The withdrawal from Afghanistan is one of the most shameful and embarrassing foreign policy failures in decades, and one which will leave deep scars for years to come. It is a betrayal of national self-interest, a boon to the west’s enemies and the precursor to a humanitarian disaster of potentially appalling proportions.
Yet nothing about this debacle was inevitable. The US was not fleeing under fire from the Taliban and there had been no American fatality for 18 months. This was a scuttle born of cynical political choice and short-term populism, reflecting a strong desire to bring troops home and end an unpopular conflict.
Already, Taliban forces have freed thousands of al-Qaeda terrorists from jail and there are alarming reports of brutal crackdowns by the country’s new leaders. 20 years after overthrowing a regime that had given sanctuary to jihadist murderers, the West has allowed the barbarians back without a shot fired in protest. A future generation will lament the speed of this capitulation.
How might all this affect Israeli interests? Though Afghanistan is far from the Mediterranean, Israelis are entitled to worry about the consequences of this lamentable pull-out. If the country again becomes a safe haven for al-Qaeda or other extreme Sunni jihadists, it raises the prospect of attacks on overseas Israeli and Jewish targets.
Worse, the US withdrawal will embolden the most anti-Western actors in the Middle East, none more so than Iran. It is true that Iran is worried by waves of refugees pouring out of Afghan territory as well as blowback from the renewed trade in Afghan opium. Yet Iran has provided the Taliban with weapons and intelligence and hosted al-Qaeda fighters in the past. Such arrangements could continue with the new government.
In another sense, the humbling of American power will embolden the Iranians in the negotiations over their nuclear programme. The failure of the US to stay in Afghanistan will likely be interpreted as a form of political weakness, one that strongly reflects America’s lack of staying power.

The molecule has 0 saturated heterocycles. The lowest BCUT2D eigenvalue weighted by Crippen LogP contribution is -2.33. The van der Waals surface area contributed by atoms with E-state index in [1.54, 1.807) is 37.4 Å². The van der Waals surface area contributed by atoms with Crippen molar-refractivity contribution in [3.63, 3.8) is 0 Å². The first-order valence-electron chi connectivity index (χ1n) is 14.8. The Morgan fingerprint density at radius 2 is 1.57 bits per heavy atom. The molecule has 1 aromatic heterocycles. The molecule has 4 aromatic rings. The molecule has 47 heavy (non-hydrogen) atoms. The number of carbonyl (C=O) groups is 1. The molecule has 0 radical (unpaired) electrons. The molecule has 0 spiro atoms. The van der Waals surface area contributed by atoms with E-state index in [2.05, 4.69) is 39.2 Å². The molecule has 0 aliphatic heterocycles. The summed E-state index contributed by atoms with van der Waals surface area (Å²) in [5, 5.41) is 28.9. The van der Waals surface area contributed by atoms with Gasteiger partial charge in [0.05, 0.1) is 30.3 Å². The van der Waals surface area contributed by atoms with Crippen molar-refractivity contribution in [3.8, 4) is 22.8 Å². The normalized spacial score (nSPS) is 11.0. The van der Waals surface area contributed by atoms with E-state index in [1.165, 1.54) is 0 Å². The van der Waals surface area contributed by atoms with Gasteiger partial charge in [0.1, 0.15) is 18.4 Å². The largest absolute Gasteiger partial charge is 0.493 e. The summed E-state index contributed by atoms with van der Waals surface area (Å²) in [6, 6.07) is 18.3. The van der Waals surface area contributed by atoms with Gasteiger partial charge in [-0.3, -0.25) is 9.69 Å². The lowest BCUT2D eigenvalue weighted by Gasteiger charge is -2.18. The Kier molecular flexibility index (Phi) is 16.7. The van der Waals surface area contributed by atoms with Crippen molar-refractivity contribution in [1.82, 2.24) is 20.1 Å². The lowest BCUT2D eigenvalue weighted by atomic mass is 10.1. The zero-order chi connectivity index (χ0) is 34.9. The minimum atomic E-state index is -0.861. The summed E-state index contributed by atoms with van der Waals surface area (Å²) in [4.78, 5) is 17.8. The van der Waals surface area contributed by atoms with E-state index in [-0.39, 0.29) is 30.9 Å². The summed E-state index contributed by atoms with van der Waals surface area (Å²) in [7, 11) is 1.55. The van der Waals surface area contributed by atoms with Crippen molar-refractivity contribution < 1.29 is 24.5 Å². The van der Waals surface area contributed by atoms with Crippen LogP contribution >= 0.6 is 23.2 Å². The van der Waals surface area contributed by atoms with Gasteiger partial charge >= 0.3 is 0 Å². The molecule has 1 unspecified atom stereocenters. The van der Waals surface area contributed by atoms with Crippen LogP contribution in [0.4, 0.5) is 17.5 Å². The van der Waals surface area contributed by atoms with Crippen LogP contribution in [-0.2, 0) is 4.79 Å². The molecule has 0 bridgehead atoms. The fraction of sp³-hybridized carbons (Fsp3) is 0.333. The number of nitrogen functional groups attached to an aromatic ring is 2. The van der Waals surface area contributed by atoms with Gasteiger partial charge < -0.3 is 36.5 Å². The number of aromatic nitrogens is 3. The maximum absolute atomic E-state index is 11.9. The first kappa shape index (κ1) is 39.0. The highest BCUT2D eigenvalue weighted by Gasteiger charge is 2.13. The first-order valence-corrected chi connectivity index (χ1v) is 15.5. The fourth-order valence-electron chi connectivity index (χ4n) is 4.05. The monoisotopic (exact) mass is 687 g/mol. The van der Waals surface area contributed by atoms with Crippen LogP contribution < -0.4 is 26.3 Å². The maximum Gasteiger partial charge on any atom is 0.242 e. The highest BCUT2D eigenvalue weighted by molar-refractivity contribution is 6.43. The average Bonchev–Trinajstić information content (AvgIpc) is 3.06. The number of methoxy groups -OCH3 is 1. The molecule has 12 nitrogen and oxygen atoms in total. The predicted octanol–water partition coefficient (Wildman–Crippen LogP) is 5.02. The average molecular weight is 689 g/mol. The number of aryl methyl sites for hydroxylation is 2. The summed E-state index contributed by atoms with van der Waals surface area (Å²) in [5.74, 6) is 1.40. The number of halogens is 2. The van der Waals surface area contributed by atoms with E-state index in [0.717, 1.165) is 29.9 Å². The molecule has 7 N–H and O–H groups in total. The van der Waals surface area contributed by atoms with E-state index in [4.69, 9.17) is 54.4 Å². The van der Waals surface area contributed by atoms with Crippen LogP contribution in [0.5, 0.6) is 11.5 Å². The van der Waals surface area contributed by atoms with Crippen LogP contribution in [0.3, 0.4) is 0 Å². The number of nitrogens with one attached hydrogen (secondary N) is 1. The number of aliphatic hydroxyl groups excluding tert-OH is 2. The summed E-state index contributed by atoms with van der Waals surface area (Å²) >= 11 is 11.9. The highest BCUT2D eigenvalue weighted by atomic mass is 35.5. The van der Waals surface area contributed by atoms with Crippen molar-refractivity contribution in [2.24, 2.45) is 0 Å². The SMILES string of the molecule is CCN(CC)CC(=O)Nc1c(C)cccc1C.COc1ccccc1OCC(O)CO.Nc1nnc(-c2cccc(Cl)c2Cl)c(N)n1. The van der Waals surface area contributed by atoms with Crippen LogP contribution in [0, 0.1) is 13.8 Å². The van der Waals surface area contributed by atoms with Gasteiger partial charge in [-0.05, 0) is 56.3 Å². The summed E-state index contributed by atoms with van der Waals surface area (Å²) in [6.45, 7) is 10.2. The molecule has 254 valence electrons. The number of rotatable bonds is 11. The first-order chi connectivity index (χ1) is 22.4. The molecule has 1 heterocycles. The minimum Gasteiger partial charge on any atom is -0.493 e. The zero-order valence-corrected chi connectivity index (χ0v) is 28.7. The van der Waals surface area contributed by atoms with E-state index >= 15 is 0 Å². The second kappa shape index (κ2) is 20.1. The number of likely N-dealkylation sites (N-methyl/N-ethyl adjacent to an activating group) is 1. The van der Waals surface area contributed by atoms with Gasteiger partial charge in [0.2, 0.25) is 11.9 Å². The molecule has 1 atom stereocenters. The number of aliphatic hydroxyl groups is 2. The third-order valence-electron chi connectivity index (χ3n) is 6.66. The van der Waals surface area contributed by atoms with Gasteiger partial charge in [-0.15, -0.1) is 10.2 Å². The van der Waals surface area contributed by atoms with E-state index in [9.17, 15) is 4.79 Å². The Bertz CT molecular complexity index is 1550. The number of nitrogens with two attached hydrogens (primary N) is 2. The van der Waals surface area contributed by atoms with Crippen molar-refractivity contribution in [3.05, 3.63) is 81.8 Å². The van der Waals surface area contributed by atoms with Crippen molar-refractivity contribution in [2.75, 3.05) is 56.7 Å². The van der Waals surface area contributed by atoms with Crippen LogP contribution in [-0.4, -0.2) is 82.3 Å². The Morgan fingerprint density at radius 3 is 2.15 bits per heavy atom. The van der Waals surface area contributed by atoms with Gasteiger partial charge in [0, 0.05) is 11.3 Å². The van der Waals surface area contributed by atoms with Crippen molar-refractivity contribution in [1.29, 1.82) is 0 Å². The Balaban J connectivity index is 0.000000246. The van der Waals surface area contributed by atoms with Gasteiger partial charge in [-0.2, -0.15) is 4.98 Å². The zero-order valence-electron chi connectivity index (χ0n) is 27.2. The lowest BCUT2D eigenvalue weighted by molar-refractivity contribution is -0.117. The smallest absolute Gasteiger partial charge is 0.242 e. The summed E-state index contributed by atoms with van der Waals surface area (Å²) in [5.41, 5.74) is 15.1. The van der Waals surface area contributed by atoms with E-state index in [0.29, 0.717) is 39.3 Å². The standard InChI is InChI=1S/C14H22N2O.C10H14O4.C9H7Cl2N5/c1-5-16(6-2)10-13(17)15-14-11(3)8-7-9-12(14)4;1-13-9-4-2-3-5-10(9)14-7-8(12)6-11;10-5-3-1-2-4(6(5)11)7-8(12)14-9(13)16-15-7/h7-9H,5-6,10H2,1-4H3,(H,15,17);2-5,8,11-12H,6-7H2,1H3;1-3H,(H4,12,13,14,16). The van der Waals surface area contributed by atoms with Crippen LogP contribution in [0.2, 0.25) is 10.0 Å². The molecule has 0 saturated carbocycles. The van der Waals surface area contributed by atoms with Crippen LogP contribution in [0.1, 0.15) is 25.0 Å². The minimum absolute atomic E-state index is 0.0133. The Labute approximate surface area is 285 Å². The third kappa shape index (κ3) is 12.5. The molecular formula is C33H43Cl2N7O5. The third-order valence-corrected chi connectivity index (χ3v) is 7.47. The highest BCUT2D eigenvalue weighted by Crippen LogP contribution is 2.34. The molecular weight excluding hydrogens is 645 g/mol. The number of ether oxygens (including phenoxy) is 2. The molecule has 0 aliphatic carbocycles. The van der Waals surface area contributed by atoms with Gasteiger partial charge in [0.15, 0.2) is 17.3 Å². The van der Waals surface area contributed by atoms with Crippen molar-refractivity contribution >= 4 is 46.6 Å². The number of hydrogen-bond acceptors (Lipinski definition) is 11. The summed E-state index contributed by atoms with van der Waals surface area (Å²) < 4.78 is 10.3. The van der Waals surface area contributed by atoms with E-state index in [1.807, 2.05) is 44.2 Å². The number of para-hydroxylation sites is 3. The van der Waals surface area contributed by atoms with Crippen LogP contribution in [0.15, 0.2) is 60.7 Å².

This matters greatly in the context of nuclear talks. One of the biggest flaws in the JCPOA was its sunset clauses which meant that, after a period of years, the provisions constraining the nuclear programme would be lifted.
Supporters of the agreement hail its ability to prevent an Iranian bomb in the short term. Yet the Iranian ayatollahs, like the Taliban and other jihadists, like to play the long game, sensing that, if they can only ride out the storm of temporary sanctions, they will win the war in the long term. As one Taliban commander told a western interlocutor, ‘You have the watches but we have the time’.
The pull-out will also make America seem a most unreliable guarantor of regional security. Its scuttle from Afghanistan will alarm India, which sees the US as a bulwark against its regional enemies, as well as an independent Taiwan which fears the predations of its Chinese neighbour.
Nor will Israelis necessarily feel differently. If a US administration claims that it will have Jerusalem’s back in the event of a withdrawal from the West Bank, Israeli leaders may well feel profound unease.
When the same American administration demands Israeli acquiescence to any future nuclear deal with Tehran, Israelis will rightly be sceptical. Ultimately, no other country or alliance can guarantee Israel’s vital national interests or prevent existential threats. If Jerusalem must act, it may have to act alone.
In sum, the precipitate withdrawal from Afghanistan has showcased the weakness, naivety and political incompetence of this US administration, as well as its predecessor. It reflects badly on America’s allies, including the UK, and gives strength to all those threatening the liberal order. The long-term consequences are unlikely to be pleasant.